Is Viking Therapeutics Stock a Buy?

Is Viking Therapeutics Stock a Buy?

With Viking Therapeutics (NASDAQ: VKTX) stock exploding skyward by 528% over the last 12 months, it’s easy to wonder if the opportunity to buy its stock is too good to be true — and a bit too late.

But in this case, there’s actually a well-grounded argument for why shares of this young biotech could go quite a bit higher for those who are willing to retain them for the next few years or beyond. Here’s what you need to know.

Why this company is very appealing

The investing thesis for Viking Therapeutics rests on its prospects of developing a medicine that can effectively help people with obesity to lose weight.

Per the results of its phase 2 clinical trial, released on Feb. 27, Viking’s obesity treatment candidate, VK2735, appears to be highly effective and reasonably safe to use. Though the details will be fleshed out a bit more in larger cohorts in the upcoming phase 3 trials, and the prospect of regulatory approval for sale is still distant, the program currently appears to have a strong shot at both securing regulatory approval and securing a large market share in the increasingly competitive obesity therapies market.

And given that the market’s reigning champions, Eli Lilly and Novo Nordisk, are so overwhelmed by demand for their weight-loss medicines that they can hardly expand their manufacturing capacity quickly enough, there is a good chance that Viking will be able to hold some ground if it gets its therapy approved in the future.

Still, it wouldn’t be surprising at all if the biotech was instead acquired by one of those two players or another major biopharma company well before getting its therapy approved. Forging licensing deals or other late-stage collaborations are also both on the table. But don’t take the possibility of doing some business development deals to mean that Viking is short on cash, because the opposite is true.

As of the fourth quarter of 2023, it had $362 million in cash and marketable investments. It also just closed a new stock offering on March 4 that was worth gross proceeds of $632 million. Its trailing-12-month total expenses were $101 million, and its debt load is negligible.

Story continues

This company has more than enough money in its coffers to wrap up VK2735’s clinical trials and commercialize it, even if it runs into more than one serious setback with regulators or clinical data along the way.

The pipeline isn’t a one-trick pony, either. Its ongoing phase 2b clinical trial for treating metabolic dysfunction-associated steatohepatitis (MASH, formerly known as non-alcoholic steatohepatitis or NASH) — a disease of the liver — eventually could potentially enter an uncontested and large market, which would send the stock aloft too.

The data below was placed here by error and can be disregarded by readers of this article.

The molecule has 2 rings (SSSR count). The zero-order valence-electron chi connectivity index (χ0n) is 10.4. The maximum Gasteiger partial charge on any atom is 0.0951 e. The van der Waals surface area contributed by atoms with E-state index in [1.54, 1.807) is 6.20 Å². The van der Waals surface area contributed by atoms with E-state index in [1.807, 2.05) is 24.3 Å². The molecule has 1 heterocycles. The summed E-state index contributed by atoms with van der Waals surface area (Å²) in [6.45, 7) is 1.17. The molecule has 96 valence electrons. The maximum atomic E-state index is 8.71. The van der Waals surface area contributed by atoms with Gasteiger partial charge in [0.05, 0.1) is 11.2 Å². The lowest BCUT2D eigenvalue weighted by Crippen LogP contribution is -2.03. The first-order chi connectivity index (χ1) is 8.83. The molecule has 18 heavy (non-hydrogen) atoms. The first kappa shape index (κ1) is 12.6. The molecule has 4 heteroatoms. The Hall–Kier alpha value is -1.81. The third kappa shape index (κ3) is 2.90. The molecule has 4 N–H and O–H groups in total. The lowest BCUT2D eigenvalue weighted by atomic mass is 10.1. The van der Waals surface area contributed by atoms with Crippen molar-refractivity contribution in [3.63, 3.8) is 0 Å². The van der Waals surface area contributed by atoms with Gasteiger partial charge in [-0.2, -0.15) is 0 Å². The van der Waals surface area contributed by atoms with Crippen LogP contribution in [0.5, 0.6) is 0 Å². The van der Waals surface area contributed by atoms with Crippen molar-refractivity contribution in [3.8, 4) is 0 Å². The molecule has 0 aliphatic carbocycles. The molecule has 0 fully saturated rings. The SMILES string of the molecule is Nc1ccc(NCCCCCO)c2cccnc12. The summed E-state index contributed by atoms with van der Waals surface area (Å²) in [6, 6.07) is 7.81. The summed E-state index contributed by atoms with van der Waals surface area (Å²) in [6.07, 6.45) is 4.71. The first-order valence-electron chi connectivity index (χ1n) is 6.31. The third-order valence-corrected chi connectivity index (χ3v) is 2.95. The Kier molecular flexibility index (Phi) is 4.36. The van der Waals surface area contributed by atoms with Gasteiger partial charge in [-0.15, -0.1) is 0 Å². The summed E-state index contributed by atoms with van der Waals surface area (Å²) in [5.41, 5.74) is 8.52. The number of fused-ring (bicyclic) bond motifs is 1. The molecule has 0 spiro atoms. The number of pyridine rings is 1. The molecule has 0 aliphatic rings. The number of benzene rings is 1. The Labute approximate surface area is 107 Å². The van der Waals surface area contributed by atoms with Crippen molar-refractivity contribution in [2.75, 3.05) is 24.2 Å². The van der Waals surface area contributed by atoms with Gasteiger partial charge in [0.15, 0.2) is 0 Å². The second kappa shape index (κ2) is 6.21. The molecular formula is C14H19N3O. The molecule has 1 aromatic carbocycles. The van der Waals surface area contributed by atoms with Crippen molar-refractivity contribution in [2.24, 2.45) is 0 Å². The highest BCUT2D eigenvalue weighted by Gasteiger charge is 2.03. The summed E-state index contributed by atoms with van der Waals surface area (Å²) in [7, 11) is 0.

You’ll pay the hype tax if you buy now

Despite its very promising clinical trial results, rock-solid balance sheet, and a decent pipeline, there is one major downside to buying this biotech stock right now.

With its shares bid up significantly thanks to the recent flurry of news, investors who start a position in Viking Therapeutics in the next few weeks and months will be paying a pretty penny for the privilege. It is distinctly possible that the stock’s high valuation could have trouble keeping pace with reality, even if the biotech manages to commercialize its obesity candidate. Furthermore, there is an argument that claims the only place that a stock can go after such a wild run-up is straight down.

There is also a risk that its phase 3 clinical trial data won’t look as favorable as its phase 2 data did. As of now, there is not any reason to think that might be the case, but it’s always a possibility.

Finally, there is a risk that the company won’t be able to secure a home in the market if it eventually gets a product approved. The presence of voracious and powerful competitors like Eli Lilly and Novo Nordisk is doubtless a threat, even in the context of the massive market for weight loss therapies.

Nonetheless, Viking looks like a very appealing investment right now, aside from the hype issue. Therefore, it’s worth buying if you have the patience to hold it over the next few years, as well as the knowledge that there might be some pain along the way if the hype bleeds off sharply.

Should you invest $1,000 in Viking Therapeutics right now?

Before you buy stock in Viking Therapeutics, consider this:

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Alex Carchidi has no position in any of the stocks mentioned. The Motley Fool recommends Novo Nordisk. The Motley Fool has a disclosure policy.

Is Viking Therapeutics Stock a Buy? was originally published by The Motley Fool

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